Publication: Mercury News
Author: Richard Scheinin
During three hours of music Monday in Santa Cruz, the Branford Marsalis Quartet managed in its way to cover much of the history of jazz. We’re talking close to 100 years of music that this very cocky band, one of the best, touched on, but without giving a history lesson. As Marsalis likes to say, his group knows how to balance tradition and modernity, in all its extremities, like few others.
But for anyone who has followed the tenor saxophonist over the past couple decades, that’s not news. And there was news Monday at the Kuumbwa Jazz Center: Marsalis’s longtime drummer, Jeff “Tain” Watts, couldn’t make the current tour. So Marsalis brought along a replacement, an 18-year-old from Philadelphia named Justin Faulkner.
As the night’s first set began, Marsalis asked Faulkner to set the tempo for the opening tune, “Mr. JJ,” composed by Watts. For years, it’s been one of the band’s hard-core burnout tunes — the Coltrane whirlwind, essentially, merged with a new generation’s ultra-aggressive, blowtorch virtuosity. Macho-osity. Faulkner started to count it off, and Marsalis, laughing, went, “No, no, no.” He wanted it a lot faster.
“Can he play?” a guy in the fourth row asked out loud.
Let’s just say that about 15 minutes later, this lanky, 16-limbed percussion monster had about 200 people sitting there in the sold-out club with their jaws dropped. It was, not to overstate things, staggering.
Burnout mode is one of the specialties of this band, whose other members are pianist Joey Calderazzo and bassist Eric Revis. Burnout is about heat, endurance and, again, almost gleefully extreme virtuosity. It’s show-offy, really, but this group gets so deeply into the exercise that it becomes spiritual music with an attitude.
A second specialty of the band is hard swing, as on the night’s second tune, “Think of One” by Thelonious Monk. It was driven by Revis’s meaty bass-walk, with Faulkner dropping little splish-splash bombs and Calderazzo poking in and out with his shaggycarpet asides. On older tunes like this, Marsalis references swing-to-bop players in the Don Byas mode: oblique lines, bluesy hollers, an easy flow of ideas and not too many notes.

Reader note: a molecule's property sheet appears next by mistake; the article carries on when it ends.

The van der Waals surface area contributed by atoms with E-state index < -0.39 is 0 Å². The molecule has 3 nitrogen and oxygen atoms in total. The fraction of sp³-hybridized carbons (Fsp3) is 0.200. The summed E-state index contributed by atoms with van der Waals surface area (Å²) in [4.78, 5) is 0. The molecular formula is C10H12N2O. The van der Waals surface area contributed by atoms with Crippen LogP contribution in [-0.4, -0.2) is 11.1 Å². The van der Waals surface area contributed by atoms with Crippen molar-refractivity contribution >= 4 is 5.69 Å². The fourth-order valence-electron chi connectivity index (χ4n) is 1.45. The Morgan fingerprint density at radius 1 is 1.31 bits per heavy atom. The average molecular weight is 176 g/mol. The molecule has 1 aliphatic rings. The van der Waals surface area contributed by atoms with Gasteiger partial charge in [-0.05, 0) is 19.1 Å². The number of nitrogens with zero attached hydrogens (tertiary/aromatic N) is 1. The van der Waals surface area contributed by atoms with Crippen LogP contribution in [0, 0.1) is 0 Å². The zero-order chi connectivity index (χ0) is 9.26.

A third specialty in recent years, sneaking in via Marsalis’s interest in Keith Jarrett’s ’70s bands, is the free, rubato (with flexible tempo) ballad. Typically, Marsalis switches at this point to soprano, which he plays beautifully. But the group’s floaty improvisations stretch on and on and lack interest, because the tunes themselves aren’t distinguished. Monday, Calderazzo’s “Hope” and “The Last Goodbye” were, sorry, sappy.
But how much can you complain about a group that plays with this much commitment, authority and pleasure? This isn’t some string quartet, nursing internal feuds. The band members like and appreciate each other, joking constantly, even while soloing.
Calderazzo, especially, had a great time nudging and challenging Faulkner. There were moments when the pianist improvised a pure storm of sound — knotty clusters and blurred pointillist barrages, very Cecil Taylor-ish. And Faulkner, intuitively, pushed back with massive waves of percussion. I bet he never played like that in any high school band.
It was sensational. So was the clobbering intensity and control, too, of Marsalis’ “In the Crease” and the humor in his deconstruction of Irving Berlin’s “Cheek to Cheek,” which turned into a Rollins-esque “Freedom Suite” number, with the saxophonist pushing the tempo like crazy while flooding through the chord changes.
As an encore, the band played W.C. Handy’s “St. Louis Blues,” traveling back to the early days of jazz. And back to roots for Marsalis, raised in New Orleans. The whole band dug in: happy, yes; cocky, yes; bluesy, yes. The real thing.